Emil Mihailov

The Russians and the Bulgarians in the early Middle Ages (until 964)

Kliment Ohridski University Press, Sofia. 1990





The book presents the first detailed and systematic study of Russo-Bulgarian relations from the antiquity to the middle of the tenth century (i. e. the beginningof the independent reign of the Russian Prince Svyatoslav in 964).


Special attention is given to the break-up of the Slav ethnic community and the differentiation of the Eastern and the Southern Slavs. On the basis of linguistic data, and above all, the most ancient written sources, it is ascertained that this process occurred for the most part at the beginning of the first millennium A. D., and can be referred more specifically to the second and the third centuries A. D. According to the Gothic historian Yordan [Jordanes], in the fourth century, the two Slav communities (Slavenae and Antae) were already completely differenciated in a political and organisational way. In this period also began a gradual ethnic and cultural differentiation, but it took much longer.


In the period between the sixth and the ninth centuries, there were already differences in ethnic and political consciousness, as well as in language, material culture, ideological views (religion) and in anthropology. The prerequisites for the division are connected with the resettlement of the Slavs on a vast territory, and with the establishment of independent political formations (tribal unions) which later on determined the ethnical differentiation.


The first noticeable contacts between the Eastern and the Bulgarian Slavs date back to the sixth century, when the Slavenae and the Antae jointly fought to conquer and settle in the Balkan Peninsula. According to written sources, and to Yordan [Jordanes] in particular, the Dnester river was the natural boundary between the two ethnic communities upto the end of the tenth century. In the first half of the sixth century the Antae and the Slavenae advanced to the South-west, and some of them settled temporarily along the lower course ox the Danube (in the region of the Prut river). In the middle of the sixth century the Antae withdrew from the region of the Lower Danube, stopped the raids in the Balkan Peninsula, and entered into a treaty with Byzantium. The reason was the advance of the Avars from the East and the defeats the Antae suffered in their main territory (to the North-east of the Dnester river).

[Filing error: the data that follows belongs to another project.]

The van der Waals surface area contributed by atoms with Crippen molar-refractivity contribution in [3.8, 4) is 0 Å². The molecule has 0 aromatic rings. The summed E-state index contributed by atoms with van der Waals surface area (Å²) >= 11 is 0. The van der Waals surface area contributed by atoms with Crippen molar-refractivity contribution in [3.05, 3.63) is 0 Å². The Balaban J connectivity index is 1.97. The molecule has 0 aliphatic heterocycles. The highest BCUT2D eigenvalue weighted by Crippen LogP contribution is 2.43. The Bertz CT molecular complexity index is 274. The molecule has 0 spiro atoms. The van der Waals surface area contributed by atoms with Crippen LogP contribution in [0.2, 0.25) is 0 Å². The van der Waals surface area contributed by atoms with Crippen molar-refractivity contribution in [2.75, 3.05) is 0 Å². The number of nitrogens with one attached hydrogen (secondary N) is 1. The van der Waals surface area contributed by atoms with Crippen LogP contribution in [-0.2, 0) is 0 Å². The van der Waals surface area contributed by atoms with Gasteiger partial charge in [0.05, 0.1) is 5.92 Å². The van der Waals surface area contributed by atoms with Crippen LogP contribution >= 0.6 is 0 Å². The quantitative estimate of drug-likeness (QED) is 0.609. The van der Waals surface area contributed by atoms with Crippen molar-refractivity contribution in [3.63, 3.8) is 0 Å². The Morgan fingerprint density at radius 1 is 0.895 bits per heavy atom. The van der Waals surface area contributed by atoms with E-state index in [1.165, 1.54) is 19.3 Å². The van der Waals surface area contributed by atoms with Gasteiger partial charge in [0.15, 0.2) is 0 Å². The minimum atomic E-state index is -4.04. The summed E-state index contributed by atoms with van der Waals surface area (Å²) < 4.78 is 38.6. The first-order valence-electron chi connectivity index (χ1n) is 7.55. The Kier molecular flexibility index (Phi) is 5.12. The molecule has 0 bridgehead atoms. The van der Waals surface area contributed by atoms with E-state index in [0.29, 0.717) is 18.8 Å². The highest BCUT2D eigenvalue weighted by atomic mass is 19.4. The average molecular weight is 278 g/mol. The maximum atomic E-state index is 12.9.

The second stir-up pf the relations between the two peoples dates from the end of the ninth century and the tenth century, when the first Russian state — Kiev Russia — was established. This might also be the time of the first political and economic contacts related with the active Russian policy towards Byzantium and the lower Danubian lands. There are accounts of cultural contacts between the two peoples which can be viewed as a consequence of the active economic exchange. The best manifestation of these relations is the penetration of Christianity and the Slavonic-Bulgarian script in Kiev Russia. Active was Byzantium’s role as a go-between in these processes. [The] Byzantine government endeavoured to spread Christianity among the Eastern Slavs, but its success was conditioned by the penetration of Slavonic-Bulgarian script and liturgical books among the Eastern Slavs even before the official adoption of Christianity in Kiev Russia. The oldest Cyrillic inscription discovered in Russia (Gniosdovo village) and dating from the middle of the tenth century, in undoubtedly of Bulgarian origin.


Christianity was further spread in Russia under the reign of Princess Olga (945—964). There is a hypothesis in scholarly literature that her court priest, presbyter Grigorii, was a Bulgarian by birth. During Princess Olga’s reign the prerequisites emerged for the subsequent active Russo-Bulgarian political and cultural relations.



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